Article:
Gestational Diabetes Specialist Brisbane Northside
Many women in Brisbane northside develop gestational diabetes during pregnancy. It can be difficult for those diagnosed with this condition since it entails extra care and might put the baby’s health at risk. It is important to work with a gestational diabetes specialist who will help you have a safe pregnancy and overcome this disease once you have given birth.
Gestational diabetes occurs when blood sugar levels increase during pregnancy. To determine if one has diabetes, the patient is recommended to take a pregnancy oral glucose tolerance test (POGTT). It is usually performed during 24 to 28 weeks into the pregnancy, or earlier if the patient is at high risk. The test involves fasting overnight and having a blood test in the morning. Then, she needs to take a drink that contains 75 grams of glucose followed by blood tests after one and two hours of sugar intake. If the results show an increase in her blood sugar levels, she may have gestational diabetes.
Risks of Gestational Diabetes
Gestational diabetes usually disappears after giving birth, but women may be at risk to develop type 2 diabetes later in life. Thus, it is important to get tested every 2 to 3 years. Other risks include:
- Having a large baby at risk of injury at delivery
- Pregnancy loss
- Premature delivery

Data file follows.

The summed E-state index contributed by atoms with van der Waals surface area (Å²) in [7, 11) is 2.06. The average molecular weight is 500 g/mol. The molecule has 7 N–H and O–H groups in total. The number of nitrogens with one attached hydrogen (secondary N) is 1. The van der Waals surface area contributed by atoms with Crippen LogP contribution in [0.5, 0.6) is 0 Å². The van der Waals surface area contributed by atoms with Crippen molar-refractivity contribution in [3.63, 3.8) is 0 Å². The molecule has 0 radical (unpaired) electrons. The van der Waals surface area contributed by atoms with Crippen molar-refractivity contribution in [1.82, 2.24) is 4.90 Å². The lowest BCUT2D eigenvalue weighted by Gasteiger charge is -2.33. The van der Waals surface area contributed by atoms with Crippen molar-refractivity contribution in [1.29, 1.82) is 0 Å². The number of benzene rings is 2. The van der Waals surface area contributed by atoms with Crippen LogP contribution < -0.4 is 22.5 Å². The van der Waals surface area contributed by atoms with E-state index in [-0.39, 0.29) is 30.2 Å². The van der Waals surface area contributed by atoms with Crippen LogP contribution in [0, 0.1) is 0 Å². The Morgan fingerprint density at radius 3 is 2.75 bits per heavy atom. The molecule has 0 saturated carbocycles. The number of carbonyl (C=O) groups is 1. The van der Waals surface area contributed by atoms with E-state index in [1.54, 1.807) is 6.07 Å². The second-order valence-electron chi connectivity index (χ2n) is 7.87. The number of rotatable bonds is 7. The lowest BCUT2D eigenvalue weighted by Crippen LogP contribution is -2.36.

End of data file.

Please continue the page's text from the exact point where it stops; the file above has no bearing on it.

Managing Gestational Diabetes
- Monitor blood sugar levels. The goal is to keep the blood glucose levels within a normal range. A gestational diabetes specialist can demonstrate how to administer checking blood sugar levels and the right time to do it, and help the patient understand blood sugar patterns. However, if blood sugar levels could not be managed despite having a healthy diet and regular physical activity, medication might be necessary.
- Healthy diet. The goal is to maintain a healthy weight. Thus, it is advisable to avoid food and beverage that contain lots of sugar and high fat content. Choose foods high in fiber, calcium, iron, and folic acid, and some carbohydrates in the diet. The patient can also work with a dietician for meal planning and make healthier food choices for the baby.
- Regular physical activity. Keeping active while pregnant is proven to have many benefits, also the same for those with gestational diabetes. Physical activities might help lower blood sugar levels and reduce insulin resistance. Activities like walking after every meal, going swimming or cycling a few times a week can help. Also, try to avoid long periods of sitting down. Before performing any exercise, it is advisable to consult a doctor.
- Insulin injections. Some women might need insulin injections throughout pregnancy to keep blood sugar levels in a normal range. This is the safest option since the medication does not cross the placenta from the mother to the baby. After birth, women no longer need to be administered with insulin.
After Giving Birth
It is important to measure the patient’s blood sugar levels 6 to 12 weeks after birth to make sure gestational diabetes is gone. However, this does not automatically mean the baby has diabetes but may be at risk of developing type 2 diabetes later in life. It is important to work with a specialist and maintaining a healthy lifestyle to prevent diabetes in the future.